There is a certain irony that 71% of the Earth is covered with water yet much of this water is not potable water. With a rise in population, many geographies have become water-stressed.
Multiple steps must be taken to reduce the water-stress across the world. From better water management to more efficient water storage, many solutions are being explored. However, if there is one solution still waiting to be tapped into - it’s rainwater harvesting. According to a NASA Report: “The team found rainwater harvesting provided for nearly 20 per cent of the average indoor demand overall” and “Rainwater harvesting provided sufficient water source for vegetable irrigation, which demands less water than indoor use.”
Rainwater harvesting is the perfect decentralized collection system to meet the rising demands for freshwater in modern times.
The Idea of Rainwater Harvesting
The need for rainwater harvesting began with agriculture. Finding a predictable water source was crucial. People dug wells, ponds, and tanks with high embankments. They built dams along the rivers to make reservoirs for flood preservation.
India was quite an expert at this and the Romans took it to the level of aesthetic aqueduct engineering. Many weather-beaten pockets of the world have been doing it too.
Collecting rainwater during long voyages meant less rationing for sailors. Many captains made elaborate rainwater harvesting arrangements on board their ships.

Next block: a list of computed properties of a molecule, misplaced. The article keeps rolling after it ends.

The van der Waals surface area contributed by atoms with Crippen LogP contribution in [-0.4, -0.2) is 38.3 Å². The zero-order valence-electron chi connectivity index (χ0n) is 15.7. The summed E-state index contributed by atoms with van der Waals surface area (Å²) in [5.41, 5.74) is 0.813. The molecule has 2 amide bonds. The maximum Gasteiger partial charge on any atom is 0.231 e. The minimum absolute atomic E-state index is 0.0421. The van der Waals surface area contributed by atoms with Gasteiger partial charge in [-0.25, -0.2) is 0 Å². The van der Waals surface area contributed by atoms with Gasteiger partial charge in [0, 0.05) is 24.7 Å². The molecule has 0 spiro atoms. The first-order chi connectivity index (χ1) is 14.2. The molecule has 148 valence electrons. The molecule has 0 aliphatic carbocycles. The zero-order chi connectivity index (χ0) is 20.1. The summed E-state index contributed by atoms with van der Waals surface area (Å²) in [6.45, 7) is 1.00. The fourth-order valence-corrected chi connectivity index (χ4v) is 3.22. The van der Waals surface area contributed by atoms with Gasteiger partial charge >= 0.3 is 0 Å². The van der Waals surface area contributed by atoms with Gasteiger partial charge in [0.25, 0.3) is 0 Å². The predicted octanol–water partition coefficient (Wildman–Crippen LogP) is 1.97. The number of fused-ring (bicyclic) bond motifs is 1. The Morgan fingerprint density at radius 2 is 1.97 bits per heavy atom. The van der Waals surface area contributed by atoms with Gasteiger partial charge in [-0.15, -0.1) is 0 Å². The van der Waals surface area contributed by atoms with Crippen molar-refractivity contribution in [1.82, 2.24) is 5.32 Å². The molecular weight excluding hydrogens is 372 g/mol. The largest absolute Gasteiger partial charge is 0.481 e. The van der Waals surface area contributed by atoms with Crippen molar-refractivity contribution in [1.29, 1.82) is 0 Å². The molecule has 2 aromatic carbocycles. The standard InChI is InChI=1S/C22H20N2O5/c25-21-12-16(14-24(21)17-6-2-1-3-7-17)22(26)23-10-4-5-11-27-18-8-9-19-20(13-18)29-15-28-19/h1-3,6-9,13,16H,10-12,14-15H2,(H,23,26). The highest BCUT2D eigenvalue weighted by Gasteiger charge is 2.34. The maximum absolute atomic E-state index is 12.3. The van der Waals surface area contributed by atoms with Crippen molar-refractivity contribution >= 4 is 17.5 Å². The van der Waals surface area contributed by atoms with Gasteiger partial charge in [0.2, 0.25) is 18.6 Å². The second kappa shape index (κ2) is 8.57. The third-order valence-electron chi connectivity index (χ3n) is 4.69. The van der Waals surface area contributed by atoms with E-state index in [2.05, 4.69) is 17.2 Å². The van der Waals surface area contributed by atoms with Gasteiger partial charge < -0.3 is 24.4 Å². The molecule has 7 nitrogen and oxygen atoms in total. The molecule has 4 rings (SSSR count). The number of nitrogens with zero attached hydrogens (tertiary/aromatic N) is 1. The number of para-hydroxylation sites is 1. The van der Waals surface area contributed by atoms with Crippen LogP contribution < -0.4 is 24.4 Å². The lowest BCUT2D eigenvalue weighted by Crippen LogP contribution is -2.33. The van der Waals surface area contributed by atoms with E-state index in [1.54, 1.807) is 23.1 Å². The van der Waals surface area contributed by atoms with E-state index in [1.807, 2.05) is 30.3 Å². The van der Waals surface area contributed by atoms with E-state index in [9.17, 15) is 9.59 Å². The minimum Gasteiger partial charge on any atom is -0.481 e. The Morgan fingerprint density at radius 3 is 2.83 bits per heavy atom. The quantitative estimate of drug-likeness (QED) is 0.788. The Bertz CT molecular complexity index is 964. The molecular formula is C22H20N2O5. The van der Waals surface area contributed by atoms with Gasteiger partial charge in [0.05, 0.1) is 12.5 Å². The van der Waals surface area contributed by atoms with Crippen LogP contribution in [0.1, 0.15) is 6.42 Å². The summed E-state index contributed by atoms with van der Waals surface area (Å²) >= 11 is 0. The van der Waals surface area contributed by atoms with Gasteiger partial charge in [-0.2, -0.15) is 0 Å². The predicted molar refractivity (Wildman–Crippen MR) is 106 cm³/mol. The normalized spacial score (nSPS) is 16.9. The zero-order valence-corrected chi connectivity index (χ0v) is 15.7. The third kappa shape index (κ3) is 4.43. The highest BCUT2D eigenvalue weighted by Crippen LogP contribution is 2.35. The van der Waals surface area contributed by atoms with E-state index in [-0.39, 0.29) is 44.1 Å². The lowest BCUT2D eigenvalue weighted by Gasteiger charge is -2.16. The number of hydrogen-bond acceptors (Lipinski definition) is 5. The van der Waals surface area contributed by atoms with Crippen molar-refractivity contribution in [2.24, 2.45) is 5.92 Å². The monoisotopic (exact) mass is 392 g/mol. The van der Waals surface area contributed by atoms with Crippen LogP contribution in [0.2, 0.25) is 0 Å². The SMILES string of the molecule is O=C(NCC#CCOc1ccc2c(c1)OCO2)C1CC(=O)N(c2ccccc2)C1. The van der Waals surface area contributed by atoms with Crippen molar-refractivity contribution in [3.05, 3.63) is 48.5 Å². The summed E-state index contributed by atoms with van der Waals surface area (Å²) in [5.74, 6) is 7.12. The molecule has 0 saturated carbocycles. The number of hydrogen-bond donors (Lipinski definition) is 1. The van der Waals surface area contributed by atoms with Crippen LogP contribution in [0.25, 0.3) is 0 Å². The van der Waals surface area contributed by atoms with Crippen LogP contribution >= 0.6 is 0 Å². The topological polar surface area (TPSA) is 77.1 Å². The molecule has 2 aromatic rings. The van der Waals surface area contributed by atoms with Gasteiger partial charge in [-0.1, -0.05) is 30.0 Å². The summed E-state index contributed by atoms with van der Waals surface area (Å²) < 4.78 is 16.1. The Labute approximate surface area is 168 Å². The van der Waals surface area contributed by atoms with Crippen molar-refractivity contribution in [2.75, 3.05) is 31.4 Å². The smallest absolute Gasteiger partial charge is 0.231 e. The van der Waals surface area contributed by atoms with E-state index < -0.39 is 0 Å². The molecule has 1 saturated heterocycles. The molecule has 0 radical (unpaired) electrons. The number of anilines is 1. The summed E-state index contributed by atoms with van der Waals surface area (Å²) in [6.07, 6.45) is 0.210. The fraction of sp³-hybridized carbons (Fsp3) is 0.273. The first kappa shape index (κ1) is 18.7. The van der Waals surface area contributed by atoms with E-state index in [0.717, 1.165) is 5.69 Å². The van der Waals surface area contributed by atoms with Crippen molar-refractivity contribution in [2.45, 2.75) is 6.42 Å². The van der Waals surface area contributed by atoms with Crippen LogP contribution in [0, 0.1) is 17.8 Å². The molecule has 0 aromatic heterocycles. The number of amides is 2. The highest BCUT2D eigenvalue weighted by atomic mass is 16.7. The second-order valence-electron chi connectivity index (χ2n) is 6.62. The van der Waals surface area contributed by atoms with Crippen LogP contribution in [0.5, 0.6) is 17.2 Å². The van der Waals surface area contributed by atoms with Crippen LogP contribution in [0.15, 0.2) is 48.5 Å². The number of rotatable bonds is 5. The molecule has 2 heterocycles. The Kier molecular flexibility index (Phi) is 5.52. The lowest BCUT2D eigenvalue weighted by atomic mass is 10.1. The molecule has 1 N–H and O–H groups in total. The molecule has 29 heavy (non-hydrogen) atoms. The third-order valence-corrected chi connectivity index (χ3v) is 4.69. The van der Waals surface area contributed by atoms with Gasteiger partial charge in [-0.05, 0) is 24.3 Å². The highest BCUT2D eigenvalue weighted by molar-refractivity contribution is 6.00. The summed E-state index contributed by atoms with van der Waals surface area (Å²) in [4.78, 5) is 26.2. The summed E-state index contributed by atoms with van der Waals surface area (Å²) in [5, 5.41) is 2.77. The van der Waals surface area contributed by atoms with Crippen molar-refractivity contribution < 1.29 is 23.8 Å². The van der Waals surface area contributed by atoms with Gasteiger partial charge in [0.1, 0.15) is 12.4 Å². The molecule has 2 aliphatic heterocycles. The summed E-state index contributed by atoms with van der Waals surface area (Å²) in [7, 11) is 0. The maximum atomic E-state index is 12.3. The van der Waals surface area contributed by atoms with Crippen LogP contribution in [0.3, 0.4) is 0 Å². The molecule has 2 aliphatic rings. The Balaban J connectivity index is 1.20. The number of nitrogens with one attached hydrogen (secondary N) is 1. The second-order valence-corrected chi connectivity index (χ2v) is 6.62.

Stocking up on water, however, has its problems such as germ-breeding and spread of disease. Even sailors on long voyages had to throw away putrid water from their wooden barrels. With the right precautions, and techniques, these issues are avoidable. That makes rainwater harvesting a permanent promise of fresh water supply. Every country is encouraging it in a big way to meet the challenges of water crisis head on.
Challenge of Rainwater Harvesting
The biggest challenge of rainwater harvesting is the limitation of space. The common method for rainwater harvesting is to dig an open ground and allow water to collect there. However, the urban landscape faces a space crunch. Instead, a growing concept of sustainable development to harvest rainwater in the urban jungle is required. For that, we have to think outside the box.
Are we ready to think outside the box?
Readiness comes from urgency. Nowadays, it’s all about sustainable cities. The traditional western concept of urbanization will have to give way to this decentralized collection system.
The M. Vishvesvaraya Rain Water Harvesting Theme Park in Bangaluru is a great forum for showcasing and educating city folks on possibilities. Hyderabad Metropolitan Water Supply is second in line to build one soon.
At ThinkPhi our simple, innovative designs enable collection of rainwater. We created a family of combo devices that provide shade, water catchment, solar panels for night lighting and water filtration, storage tank, all rolled in one. It can be used as a car parking shade or an alternative tensile roofs.
These bonus benefits include:
The canopy is non-porous and prevents water from seeping through
There is a fine mesh of the same technical fiber material on top, opposite curvature keeps off leaves and other debris
The flow rate through the filtration system is 500 liters per minute
During heavy rains, excess water flows out from a hole above the filter
ThinkPhi’s 1080 performs a simple task and does it well. It offers shade and harvests rainwater. When it’s not the monsoon season, the canopy can convert sunlight into solar power. It’s perfect for the urban environment. 1080 can be used in parking lots, playgrounds, parks, and any other such space. If you are interested in tapping into rainwater harvest, reach out to ThinkPhi.. We’ll be glad to help.